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Anonymous spokesperson speaks out: “The world needs to be concerned”
Christopher Doyon, a.k.a. Commander X, claimed that system administrators are “coming to us with keys to the kingdom.”
Anonymous doesn’t need to hack its way into some of most classified databases in the world.
Often times the hacktivist collective just has to sit back and wait for the “pimply-faced” kids who have access to those secure systems to grant access out of their own volition, at least according to one high-ranking member.
In an exclusive interview with National Post, Anonymous spokesperson Christopher Doyon, a.k.a. Commander X, explains how the state of hacking has changed since Pfc. Bradley Manning allegedly released more than 700,000 classified military documents to WikiLeaks:
“Now people are leaking to Anonymous and they’re not coming to us with this document or that document or a CD, they’re coming to us with keys to the kingdom, they’re giving us the passwords and usernames to whole secure databases that we now have free reign over. … The world needs to be concerned.”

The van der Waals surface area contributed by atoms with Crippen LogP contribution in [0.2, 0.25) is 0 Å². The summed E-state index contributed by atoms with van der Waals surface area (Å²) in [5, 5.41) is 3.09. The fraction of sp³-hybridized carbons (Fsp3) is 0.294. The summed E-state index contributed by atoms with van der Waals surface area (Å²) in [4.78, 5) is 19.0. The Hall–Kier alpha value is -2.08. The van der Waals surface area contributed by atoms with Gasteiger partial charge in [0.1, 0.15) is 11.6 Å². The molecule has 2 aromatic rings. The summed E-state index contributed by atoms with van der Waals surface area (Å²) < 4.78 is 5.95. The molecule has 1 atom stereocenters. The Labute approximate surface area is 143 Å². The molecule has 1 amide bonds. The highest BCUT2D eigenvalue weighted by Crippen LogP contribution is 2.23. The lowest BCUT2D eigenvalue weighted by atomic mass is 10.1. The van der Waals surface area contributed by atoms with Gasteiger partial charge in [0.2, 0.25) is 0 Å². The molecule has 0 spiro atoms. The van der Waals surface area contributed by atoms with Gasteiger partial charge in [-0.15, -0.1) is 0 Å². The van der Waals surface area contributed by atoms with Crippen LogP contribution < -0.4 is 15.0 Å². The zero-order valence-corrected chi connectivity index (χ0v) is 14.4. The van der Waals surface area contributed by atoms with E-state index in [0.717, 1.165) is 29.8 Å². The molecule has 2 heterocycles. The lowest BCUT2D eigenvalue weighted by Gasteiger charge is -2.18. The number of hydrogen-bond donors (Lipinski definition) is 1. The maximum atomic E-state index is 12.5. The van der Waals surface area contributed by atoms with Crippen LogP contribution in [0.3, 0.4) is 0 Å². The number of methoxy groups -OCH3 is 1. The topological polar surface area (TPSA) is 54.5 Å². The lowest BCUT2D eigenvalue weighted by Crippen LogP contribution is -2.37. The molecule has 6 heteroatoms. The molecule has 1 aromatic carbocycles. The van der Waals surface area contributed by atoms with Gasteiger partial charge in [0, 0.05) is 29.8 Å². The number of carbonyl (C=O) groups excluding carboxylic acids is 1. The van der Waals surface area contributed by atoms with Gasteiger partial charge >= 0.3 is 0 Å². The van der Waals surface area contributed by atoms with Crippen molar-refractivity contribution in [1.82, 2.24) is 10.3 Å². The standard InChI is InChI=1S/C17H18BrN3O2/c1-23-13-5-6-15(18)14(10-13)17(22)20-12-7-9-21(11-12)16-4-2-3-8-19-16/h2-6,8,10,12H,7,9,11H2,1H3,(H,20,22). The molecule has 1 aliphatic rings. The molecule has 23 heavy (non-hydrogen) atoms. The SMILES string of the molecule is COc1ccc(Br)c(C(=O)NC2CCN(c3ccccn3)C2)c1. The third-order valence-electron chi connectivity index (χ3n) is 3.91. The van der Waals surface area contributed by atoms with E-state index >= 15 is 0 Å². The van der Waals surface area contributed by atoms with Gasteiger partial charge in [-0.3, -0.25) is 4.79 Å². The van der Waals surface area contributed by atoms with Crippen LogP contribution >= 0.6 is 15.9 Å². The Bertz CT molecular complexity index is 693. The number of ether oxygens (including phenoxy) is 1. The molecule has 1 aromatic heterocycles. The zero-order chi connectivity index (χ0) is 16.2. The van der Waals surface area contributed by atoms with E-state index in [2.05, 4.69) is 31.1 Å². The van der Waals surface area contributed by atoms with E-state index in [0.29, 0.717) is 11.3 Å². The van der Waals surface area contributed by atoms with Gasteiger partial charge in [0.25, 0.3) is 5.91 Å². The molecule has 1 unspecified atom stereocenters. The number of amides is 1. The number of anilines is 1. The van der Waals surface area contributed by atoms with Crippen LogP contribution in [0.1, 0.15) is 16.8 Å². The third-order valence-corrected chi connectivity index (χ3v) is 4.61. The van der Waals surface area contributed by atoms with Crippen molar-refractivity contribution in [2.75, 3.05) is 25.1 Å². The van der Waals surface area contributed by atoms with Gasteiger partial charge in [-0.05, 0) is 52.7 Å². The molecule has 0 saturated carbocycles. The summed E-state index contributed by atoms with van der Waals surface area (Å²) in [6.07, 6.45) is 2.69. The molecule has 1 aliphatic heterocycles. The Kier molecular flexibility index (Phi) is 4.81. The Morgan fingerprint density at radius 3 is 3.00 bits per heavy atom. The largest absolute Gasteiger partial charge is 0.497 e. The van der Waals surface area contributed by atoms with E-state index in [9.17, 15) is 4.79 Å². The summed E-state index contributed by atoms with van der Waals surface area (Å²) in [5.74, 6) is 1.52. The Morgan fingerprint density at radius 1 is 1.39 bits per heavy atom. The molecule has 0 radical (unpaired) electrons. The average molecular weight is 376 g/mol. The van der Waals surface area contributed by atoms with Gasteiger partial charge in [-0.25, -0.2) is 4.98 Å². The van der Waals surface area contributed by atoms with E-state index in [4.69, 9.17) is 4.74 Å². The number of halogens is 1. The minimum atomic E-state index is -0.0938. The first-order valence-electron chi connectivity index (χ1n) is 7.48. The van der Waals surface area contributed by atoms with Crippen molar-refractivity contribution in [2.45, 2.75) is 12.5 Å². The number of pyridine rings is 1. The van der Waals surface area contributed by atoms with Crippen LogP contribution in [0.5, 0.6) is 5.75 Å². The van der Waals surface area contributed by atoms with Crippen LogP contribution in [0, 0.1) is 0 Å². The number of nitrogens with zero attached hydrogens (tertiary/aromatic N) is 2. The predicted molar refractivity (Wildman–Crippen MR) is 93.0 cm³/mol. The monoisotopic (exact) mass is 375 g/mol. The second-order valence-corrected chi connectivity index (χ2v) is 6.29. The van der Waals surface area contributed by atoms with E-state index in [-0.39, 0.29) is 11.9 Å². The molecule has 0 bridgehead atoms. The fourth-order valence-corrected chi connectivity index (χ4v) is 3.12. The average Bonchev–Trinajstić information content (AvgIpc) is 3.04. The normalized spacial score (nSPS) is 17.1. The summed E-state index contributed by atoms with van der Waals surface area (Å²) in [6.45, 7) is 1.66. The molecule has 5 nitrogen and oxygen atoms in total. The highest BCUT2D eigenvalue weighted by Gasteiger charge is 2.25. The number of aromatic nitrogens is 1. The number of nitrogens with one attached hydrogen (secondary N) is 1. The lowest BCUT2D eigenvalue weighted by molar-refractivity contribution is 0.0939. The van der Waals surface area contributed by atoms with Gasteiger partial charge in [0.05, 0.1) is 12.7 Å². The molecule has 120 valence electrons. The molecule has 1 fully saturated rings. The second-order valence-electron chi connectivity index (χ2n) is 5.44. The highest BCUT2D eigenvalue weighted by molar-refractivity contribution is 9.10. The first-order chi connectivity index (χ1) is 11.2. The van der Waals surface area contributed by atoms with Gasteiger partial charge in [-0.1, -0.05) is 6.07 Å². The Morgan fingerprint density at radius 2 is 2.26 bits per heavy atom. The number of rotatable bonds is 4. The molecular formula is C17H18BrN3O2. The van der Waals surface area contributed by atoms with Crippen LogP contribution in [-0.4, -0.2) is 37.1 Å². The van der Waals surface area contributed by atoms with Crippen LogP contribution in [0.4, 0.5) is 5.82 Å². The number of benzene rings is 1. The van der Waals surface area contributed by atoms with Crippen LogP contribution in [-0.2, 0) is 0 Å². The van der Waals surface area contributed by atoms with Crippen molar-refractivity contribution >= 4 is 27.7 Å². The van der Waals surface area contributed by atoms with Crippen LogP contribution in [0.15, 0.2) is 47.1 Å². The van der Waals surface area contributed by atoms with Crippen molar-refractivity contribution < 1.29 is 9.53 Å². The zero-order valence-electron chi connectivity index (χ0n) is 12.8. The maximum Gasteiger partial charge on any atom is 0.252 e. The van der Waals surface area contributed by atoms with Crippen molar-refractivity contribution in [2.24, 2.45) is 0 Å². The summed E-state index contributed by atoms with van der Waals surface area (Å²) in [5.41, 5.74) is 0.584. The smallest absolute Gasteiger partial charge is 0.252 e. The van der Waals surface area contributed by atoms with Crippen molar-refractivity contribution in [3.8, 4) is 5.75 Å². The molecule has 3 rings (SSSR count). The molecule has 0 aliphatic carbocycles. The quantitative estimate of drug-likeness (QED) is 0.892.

Doyon is currently hiding in Canada to avoid prosecution stemming from his Anonymous activities. He claims to have used a sort of “underground railroad” to enter the country and is hoping to flee to Europe soon. If caught, Doyon could face 15 years in jail for participating in an online protest.
In a YouTube video posted by the Montreal Gazette, Doyon dons a Guy Fawkes mask to comment on being labeled a terrorist and the value of releasing confidential information.
“Anonymous is the art of indignation,” Doyon says in the video. “Anonymous is what happens when governments and corporations screw up too badly.”
Correction: An earlier version of this story referred to Dolon as a leader of Anonymous, instead of a spokesperson. The hacktivist collective refrains from such titles and structure.
Photo via YouTube
Fernando Alfonso III served as an early Reddit and 4chan reporter and the Daily Dot’s first art director until 2016. He’s gone on to report at Lexington’s Herald-Leader and at the Houston Chronicle.